Ten years ago, creating a brand for your remodeling business was pretty straightforward. You created your logo, slogan and mission and push all of it to customers and boom, you’ve branded your business. The branding game today is played differently, on a level playing field with your customers, and they have the home field advantage. Thank social media and websites such as Angie’s List and Yelp for giving customers the power to alter your company image, and potentially destroy your hard work.
Remodeling business owners aren’t defenseless, however. In fact, the same websites that give your customers the power to define your brand provide you with the opportunity to do the same, should you choose to take the initiative. Many remodelers and branding experts agree that if your brand doesn’t have an identity on social media and customer review sites, your customers will create a brand for you, and you might not like it.
No remodeler is more aware of this phenomenon than Chris Dietz, owner and president of Dietz Development in Washington, D.C. “I had a customer create an image for me, and now I’m playing catch-up trying to re-establish my brand,” he says. Dietz is filed a high-profile lawsuit aimed at removing negative and harmful comments a customer made about Dietz and his business on Yelp.com. The case has groundbreaking potential to redefine this country’s rules about what can and cannot be stated on sites like Yelp.
Dietz has learned much from his case, which has reached Virginia state supreme court level. “I had never used Angie’s List or Yelp. I hadn’t been involved in online, social media. Make sure you’re involved in social media, BBB, Manta, if not up there at least monitor it. I think you should have a presence, but if don’t monitor it you’re in trouble. Social media is very important. Be aware of your surroundings. Be professional, mind yourself. I treat customers the way I want to be treated.
Remodelers can take additional proactive measures to minimize the potential for clients posting negative online reviews. One such action is good communication. “Do a good job communicating with a customer, maintain an open line of communication, and most problems can be resolved before it gets out of hand,” says Howard Rittenberg, president, Roof Masters in Rockville, Md. “Communicate well, and there will be trust and confidence, which will avoid any disagreements or help to resolve disagreements with your clients.”
Rittenberg also includes terms and conditions in his contracts that state disputes have to be settled with the homeowner, who can’t post anything online without his permission. “It’s in there with 30 other things, too. Everyone signs it,” he says.
John MacDougall, John MacDougall, owner and president of JMC Home Improvement Specialists, Parsippany, N.J., also has an agreement page on front of proposal. “Point two states that the homeowner agrees to write a review on Houzz and/or Angie’s List if they are satisfied. It’s all about controlling expectations, that’s all it’s doing,” he explains. “And on our final goodbye with clients we ask them for a review. Then we send them an email with a link to the comment sections, to make it easy for them to do. Quantity is what you’re looking for when it comes to reviews.”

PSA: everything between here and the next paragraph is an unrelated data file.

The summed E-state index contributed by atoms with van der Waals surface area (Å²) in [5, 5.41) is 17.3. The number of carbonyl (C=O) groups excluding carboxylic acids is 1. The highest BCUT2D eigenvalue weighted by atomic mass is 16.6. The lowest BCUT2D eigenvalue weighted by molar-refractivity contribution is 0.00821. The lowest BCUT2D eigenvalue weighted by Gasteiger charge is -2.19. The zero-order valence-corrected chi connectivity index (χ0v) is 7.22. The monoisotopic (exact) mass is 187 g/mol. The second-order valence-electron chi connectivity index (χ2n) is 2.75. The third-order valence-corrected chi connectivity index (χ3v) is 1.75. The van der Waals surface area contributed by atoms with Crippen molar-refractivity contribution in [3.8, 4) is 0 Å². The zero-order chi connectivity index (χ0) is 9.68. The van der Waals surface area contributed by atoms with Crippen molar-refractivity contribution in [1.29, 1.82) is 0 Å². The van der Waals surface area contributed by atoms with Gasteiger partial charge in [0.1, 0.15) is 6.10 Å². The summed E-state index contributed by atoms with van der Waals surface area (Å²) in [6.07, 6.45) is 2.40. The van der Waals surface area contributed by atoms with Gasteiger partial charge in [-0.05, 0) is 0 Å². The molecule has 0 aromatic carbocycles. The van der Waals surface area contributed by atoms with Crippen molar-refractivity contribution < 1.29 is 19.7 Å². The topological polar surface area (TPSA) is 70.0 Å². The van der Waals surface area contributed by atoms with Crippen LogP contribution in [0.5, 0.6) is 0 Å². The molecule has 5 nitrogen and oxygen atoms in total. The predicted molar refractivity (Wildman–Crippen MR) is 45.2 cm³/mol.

Additional proactive measures can include weeding out potential trouble-making clients before they hire you, Rittenberg adds. “Maybe you can ask a potential client about their experiences with other remodeling projects and other contractors, and listen to what they say. If they say that they’ve taken every contractor they’ve worked with to court, well, that’s a problem customer. Beyond that you have no idea who’s going to be a problem client.”
Define Yourself Before Others Do
For remodelers who think they don’t need to worry about websites like Facebook, Yelp and Angie’s List, think again. Any one of your past clients who weren’t 100 percent satisfied with your work can post pretty much anything they want to say about you on these sites. And, they might already have done it. This is why remodeler Levco, president, Levco Builders in Boise, Idaho, uses his blog to promote his brand and define his corporate image.
“My blog is an opportunity for me to define what differentiates me from others in terms that are not purely financial,” Levco says. “For example, my next blog post is about my approach to contracts. I want to make sure that it’s clear to people who I am. I want to protect my niche, and I do that by being a clear communicator of who I am and what I’m about.”
Levco’s blog is updated each Tuesday and is blasted via email to roughly 600 contacts on his distribution list. “I simply discuss what’s going on in my world. Lately, most of my calls come from people who have found my site. They already know who I am and how I think, so my blog practically sells work for me.” Because remodeling comes more easily to Levco than grammar, he began paying a high school student, who has now graduated, to edit his writing.
Reacting to Negativity
Most remodelers and experts agree it’s important to respond to negative comments about one’s brand. Negative reviews tend to draw the most attention, which is why a response is required to show potential clients that you are responsive, and to tell your side of the story. Honesty is critical too, especially if the remodeler gave the reviewer reason for the negative comments.
“If I screw up I will admit it and correct the wrong,” Rittenberg says, “but sometimes you get an unreasonable homeowner you just can’t do anything about. I’ll stand up for any mistakes I made. I have no problem doing that.”